Through 2009 and 2010, Costello toured with the largely acoustic ensemble The Sugarcanes, featuring Jerry Douglas, Jim Lauderdale, Stuart Duncan, Mike Compton, Jeff Taylor, and Dennis Crouch, all of whom had appeared on Secret, Profane & Sugarcane (2009), recorded by T Bone Burnett during a three-day session at Nashville’s Sound Emporium Studio. The Sugarcanes also appeared on the 2010 album, National Ransom alongside the Imposters, Marc Ribot, and guest stars Vince Gill and Leon Russell. The album featured the enduring spiritual narratives “Jimmie Standing In The Rain,” “Church Underground,” and “A Voice In The Dark.”
In September 2013, Blue Note Records released the album Wise Up Ghost, written by Costello with Questlove and producer Steven Mandel and recorded with The Roots and the orchestral arranger Brent Fischer.
From 2011-2014 having recorded the albums When I Was Cruel (2002), The Delivery Man (2004), and Momofuku (2008) together since 2002, Elvis Costello and The Imposters—Steve Nieve, Pete Thomas, and Davey Faragher—toured for four years with “The Spectacular Spinning Songbook,” employing a 20- foot game-show wheel with which audience members selected the next song to be performed.
In 2014, Elvis was also part of the New Basement Tapes ensemble with Marcus Mumford, Jim James, Rhiannon Giddens, and Taylor Goldsmith for the T Bone Burnett produced album Lost on the River (2014), offering the participant’s newly composed musical settings of previously undiscovered Bob Dylan lyrics from 1967.
In 2015, the Penguin/Blue Rider imprint published Costello’s nuanced and evocative memoir, Unfaithful Music and Disappearing Ink while he was appearing in Detour, a largely solo performance—although frequently augmented by Rebecca and Megan Lovell of Larkin Poe—in which anecdotes were connected to songs on the cue of archival photographs, cartoons, and other visual oddities projected onto a giant vintage-style television set. This presentation recently concluded after 106 shows in 20 countries.
March 2017 marked the release of a special edition of Paul McCartney’s Flowers in the Dirt, the 1989 album which included four from the 15 songs written by the McCartney/MacManus partnership, including the hit single “My Brave Face” and Costello’s contemporaneous chart success, “Veronica” from his album Spike (1989). The re-issue also includes a dozen demo recordings on which McCartney and Costello accompany themselves on guitar and piano, often performing in the two-part vocal harmony in which the songs were originally composed. Both writers have noted in recent interviews that the original demos may have contained some magic that later renditions failed to match.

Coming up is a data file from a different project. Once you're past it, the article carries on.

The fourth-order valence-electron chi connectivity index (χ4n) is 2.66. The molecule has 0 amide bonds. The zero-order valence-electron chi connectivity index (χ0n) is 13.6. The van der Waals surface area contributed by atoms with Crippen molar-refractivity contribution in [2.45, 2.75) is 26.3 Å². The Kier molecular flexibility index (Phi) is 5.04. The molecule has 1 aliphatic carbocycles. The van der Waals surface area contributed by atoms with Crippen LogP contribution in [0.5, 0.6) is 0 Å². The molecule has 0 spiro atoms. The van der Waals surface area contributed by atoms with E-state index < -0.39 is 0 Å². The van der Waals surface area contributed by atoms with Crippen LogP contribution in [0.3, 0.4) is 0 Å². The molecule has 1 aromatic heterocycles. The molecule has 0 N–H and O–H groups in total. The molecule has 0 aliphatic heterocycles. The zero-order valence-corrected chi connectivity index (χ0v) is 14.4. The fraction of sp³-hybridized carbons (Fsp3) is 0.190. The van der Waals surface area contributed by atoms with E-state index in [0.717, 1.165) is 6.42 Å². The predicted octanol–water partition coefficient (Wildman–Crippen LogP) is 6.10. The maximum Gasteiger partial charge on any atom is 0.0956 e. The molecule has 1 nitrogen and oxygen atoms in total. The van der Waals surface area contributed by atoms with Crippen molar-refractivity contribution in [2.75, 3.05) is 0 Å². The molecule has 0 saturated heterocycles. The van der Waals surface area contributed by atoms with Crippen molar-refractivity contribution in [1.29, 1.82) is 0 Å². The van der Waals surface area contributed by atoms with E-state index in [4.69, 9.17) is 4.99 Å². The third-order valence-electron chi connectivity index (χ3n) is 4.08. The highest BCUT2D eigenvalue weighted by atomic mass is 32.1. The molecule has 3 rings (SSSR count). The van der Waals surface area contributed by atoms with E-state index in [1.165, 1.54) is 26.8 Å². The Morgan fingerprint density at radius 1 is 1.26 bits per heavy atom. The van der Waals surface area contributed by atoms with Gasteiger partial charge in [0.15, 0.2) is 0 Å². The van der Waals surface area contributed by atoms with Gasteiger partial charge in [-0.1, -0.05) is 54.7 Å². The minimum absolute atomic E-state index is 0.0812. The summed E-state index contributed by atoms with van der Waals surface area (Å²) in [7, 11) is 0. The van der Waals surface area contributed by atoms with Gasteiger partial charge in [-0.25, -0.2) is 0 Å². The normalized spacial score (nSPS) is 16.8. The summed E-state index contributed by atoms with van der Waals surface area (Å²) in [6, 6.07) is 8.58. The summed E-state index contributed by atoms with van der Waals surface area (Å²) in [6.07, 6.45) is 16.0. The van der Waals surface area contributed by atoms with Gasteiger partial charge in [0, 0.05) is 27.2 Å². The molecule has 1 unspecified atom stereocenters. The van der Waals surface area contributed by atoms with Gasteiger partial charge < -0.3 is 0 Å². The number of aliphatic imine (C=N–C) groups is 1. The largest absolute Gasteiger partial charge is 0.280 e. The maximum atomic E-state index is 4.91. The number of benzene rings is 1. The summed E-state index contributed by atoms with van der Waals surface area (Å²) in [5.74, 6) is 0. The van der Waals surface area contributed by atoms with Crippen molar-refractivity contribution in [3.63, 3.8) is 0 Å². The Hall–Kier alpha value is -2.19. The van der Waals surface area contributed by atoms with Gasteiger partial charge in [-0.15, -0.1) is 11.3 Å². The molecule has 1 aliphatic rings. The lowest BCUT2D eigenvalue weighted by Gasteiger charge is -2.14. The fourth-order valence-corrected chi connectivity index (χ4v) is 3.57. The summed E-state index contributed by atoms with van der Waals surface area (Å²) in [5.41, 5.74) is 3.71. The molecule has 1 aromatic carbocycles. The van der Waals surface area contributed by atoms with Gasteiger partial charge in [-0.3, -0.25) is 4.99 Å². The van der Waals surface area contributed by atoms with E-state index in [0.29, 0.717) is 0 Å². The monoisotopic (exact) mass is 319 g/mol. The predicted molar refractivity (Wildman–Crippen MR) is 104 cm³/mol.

Also in 2017, Costello wrote “You Shouldn’t Look At Me That Way,” the end title track for the major motion picture, Film Stars Don’t Die In Liverpool. The film was produced by EON Production’s Barbara Broccoli and stars Annette Bening and Jamie Bell. The video for “You Shouldn’t Look At Me That Way” was produced and directed by Mary McCartney. The song appeared on the deluxe edition of Costello’s 2018 album, Look Now.
Look Now, released in October 2018 by Concord Records, was Costello’s first collection of new material in five years and his first with The Imposters in a decade. Costello worked with co-producer Sebastian Krys at studios in Hollywood, New York City, and Vancouver, British Columbia, to create an “uptown pop record.” In addition to the songs Costello wrote, the album included a collaboration with Carole King and three with Burt Bacharach, who plays piano on two, “Don’t Look Now” and “Photographs Can Lie.”
In 2019, Costello released the Purse EP, consisting of four songs containing songwriting collaborations with Burt Bacharach and Paul McCartney, as well as musical settings of lyrics by Johnny Cash and Bob Dylan. In the same year, Costello was: presented a Lifetime Achievement Award for songwriting in Nashville by the Americana Music Association; awarded an O.B.E. (Officer of the Order of the British Empire) for his services to music on the Queen’s Birthday Honours List; and announced as a recipient of a Hollywood Walk of Fame star for the class of 2020.
Biography provided by artist management.